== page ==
Planning for the production of Britain's first jet bomber began during the Second World War. After examining proposals from other manufacturers, a twin-jet design submitted by the English Electric Company was approved. The design team leader was William 'Teddy' Petter son of Sir Ernest Petter founder of the well-known Petter Limited engine manufacturing firm at Yeovil.who had designed the Lysander aircraft while working for Westland Aircraft.

The prototype jet bomber first flew on 13 May 1949 with Wing Commander Roland Beaumont at the controls. The name Canberra was used in honour of Australia's capital city. The Canberra's characteristic broad wing assisted high altitude operation and two axial-flow Rolls-Royce Avon jet engines were fitted in streamlined nacelles. After entering RAF service in the early 1950s, the last RAF Canberras (PR.9 models) were not retired until 2006. In the USA the Canberra was built for the USAF by the Glenn Martin Company as the B-57. Export sales of UK-built Canberras were also strong.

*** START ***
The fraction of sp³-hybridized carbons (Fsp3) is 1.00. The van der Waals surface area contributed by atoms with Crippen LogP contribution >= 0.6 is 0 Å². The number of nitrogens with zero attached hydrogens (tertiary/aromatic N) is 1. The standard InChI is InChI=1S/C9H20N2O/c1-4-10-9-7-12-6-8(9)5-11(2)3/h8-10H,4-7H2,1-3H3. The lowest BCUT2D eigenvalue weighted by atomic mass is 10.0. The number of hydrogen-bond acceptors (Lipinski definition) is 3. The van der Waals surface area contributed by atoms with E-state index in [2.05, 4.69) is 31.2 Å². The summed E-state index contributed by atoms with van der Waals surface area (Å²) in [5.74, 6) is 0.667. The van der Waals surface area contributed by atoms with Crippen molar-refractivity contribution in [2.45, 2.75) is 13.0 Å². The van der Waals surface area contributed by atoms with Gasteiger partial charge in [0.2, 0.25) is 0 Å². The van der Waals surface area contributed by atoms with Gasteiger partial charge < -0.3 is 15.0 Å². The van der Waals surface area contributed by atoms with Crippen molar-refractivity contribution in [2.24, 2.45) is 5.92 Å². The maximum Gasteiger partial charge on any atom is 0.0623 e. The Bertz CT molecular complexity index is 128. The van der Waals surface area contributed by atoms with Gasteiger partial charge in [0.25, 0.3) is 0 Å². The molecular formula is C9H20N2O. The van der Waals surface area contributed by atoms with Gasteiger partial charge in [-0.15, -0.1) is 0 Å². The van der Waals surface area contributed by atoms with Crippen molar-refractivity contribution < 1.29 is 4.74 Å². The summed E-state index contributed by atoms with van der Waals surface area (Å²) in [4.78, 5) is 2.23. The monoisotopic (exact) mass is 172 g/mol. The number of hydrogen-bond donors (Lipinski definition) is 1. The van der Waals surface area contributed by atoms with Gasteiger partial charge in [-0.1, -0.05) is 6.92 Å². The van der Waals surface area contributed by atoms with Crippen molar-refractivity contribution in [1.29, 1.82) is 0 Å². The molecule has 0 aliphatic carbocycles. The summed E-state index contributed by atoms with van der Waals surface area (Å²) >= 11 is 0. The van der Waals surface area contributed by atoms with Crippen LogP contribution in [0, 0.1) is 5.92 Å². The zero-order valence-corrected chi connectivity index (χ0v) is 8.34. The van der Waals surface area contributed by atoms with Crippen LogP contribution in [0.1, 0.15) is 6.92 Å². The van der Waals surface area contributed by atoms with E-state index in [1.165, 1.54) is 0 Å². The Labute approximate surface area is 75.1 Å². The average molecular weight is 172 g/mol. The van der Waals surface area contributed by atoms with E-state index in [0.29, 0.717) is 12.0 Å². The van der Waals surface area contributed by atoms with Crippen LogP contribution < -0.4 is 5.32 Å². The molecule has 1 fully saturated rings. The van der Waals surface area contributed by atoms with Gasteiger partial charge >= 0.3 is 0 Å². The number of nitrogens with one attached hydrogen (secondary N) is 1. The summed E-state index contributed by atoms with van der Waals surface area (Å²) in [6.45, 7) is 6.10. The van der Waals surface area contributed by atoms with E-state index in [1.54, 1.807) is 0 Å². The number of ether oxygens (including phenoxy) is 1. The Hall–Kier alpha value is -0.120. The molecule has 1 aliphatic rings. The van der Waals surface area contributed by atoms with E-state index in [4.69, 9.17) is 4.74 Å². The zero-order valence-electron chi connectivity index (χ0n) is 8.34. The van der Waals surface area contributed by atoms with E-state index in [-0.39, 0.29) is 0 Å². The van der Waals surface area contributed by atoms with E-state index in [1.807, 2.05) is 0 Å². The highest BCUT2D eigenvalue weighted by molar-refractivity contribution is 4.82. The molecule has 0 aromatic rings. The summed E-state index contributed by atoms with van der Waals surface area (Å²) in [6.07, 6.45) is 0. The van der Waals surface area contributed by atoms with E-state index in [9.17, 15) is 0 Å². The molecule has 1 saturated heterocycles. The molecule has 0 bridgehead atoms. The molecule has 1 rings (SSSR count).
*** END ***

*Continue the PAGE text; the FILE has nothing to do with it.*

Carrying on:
In Australia, the type was licence-built by the Government Aircraft Factories as the GAF Canberra B.20. Final assembly and test flying was conducted at Avalon Airfield near Geelong in Victoria. A total of 48 Canberras were built in Australia with some UK-built B.2 and T.4 versions also seeing service. Many of Canberra B.20 aircraft were flown in combat during the Malayan Emergency and the Vietnam War. The Canberras of 2 Squadron RAAF were based at Phan Rang in South Vietnam and carried out medium altitude bombing missions with the call-sign 'Magpie'. Two Canberras were lost in Vietnam with two crewmen missing from one of these aircraft in 1971 being recently found. The Canberra B.20 was withdrawn from RAAF service in 1982 following metal fatigue investigations.

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